Something went wrong in Milford during a common home renovation on the shoreline meant to prevent flood damage during bad storms, and it led to the home being demolished.
The clean-up continued on Cooper Avenue Tuesday after city officials decided knocking the house down was the only option following a mishap during renovations to raise it several feet off the ground.
“Whether it was uneven settlement or not I can’t be sure,” City of Milford Building Official Joseph Griffith told NBC Connecticut over the phone. “And then at the same time I believe the new framing that was provided supporting the house was not yet completed.”
Another factor that could have led the house to shift and tilt is that the neighborhood is built on marshlands, Griffith said.
“That building had been up in the air for my guess two weeks, so it probably was subject to stronger winds than we saw yesterday,” Griffith added.
As a precaution, neighbors next door had to be evacuated during the demolition. The only injury was a worker who injured his arm.
“It was amazing how they were able to take it down without incident,” said Elizabeth Gunning, who lives on nearby James Street.
Gunning’s home had several feet of flooding during Irene in 2011 and the next year during Sandy she said the flooding was even worse. But she has opted not to have her home lifted off the ground.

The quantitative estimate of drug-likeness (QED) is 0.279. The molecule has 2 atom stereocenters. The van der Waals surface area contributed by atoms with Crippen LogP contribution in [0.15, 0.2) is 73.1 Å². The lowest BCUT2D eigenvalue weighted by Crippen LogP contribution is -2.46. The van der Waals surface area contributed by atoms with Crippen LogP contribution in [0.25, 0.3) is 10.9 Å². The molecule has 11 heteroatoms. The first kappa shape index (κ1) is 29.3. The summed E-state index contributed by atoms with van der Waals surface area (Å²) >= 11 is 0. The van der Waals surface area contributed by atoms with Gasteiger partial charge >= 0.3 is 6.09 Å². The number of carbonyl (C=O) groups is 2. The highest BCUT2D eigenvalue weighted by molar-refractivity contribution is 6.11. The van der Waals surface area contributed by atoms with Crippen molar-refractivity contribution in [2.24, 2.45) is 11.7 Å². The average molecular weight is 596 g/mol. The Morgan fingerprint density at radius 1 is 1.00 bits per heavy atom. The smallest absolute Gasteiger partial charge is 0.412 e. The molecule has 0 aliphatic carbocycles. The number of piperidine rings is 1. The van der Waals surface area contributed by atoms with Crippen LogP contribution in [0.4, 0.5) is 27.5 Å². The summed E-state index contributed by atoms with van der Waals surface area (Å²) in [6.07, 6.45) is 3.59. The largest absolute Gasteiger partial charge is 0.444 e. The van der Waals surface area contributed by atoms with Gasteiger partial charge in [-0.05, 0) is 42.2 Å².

“You can get a grant but I’m not doing it,” Gunning said. “I’m moving to higher ground.”
Gunning said she was not surprised to see the home fall while being raised because “all these foundations are shot, these houses really need to be just leveled and started from scratch because you can’t lift a house that has rotted floorboards.”
Griffith would not identify the contractor working on the now demolished home.
“The elevated contractor,” he said, “we have a lot of experience with and he’s very expert and professional.”
Despite the dramatic video from the shoreline that is gaining attention in Connecticut and beyond, Griffith said homeowners by the water should still elevate their homes before the next major storm.
“If they’re not required to do so,” he said, “they should elect to do so, yes.”
The City of Milford updated its building codes to go along with the Federal government’s flood insurance regulations after Irene and Sandy. Since 2012, Griffith said he could only recall one other home in Milford that fell down out of about 250 that have been or are in the process of being raised.
The Cooper Avenue homeowner declined to speak with NBC Connecticut on-camera.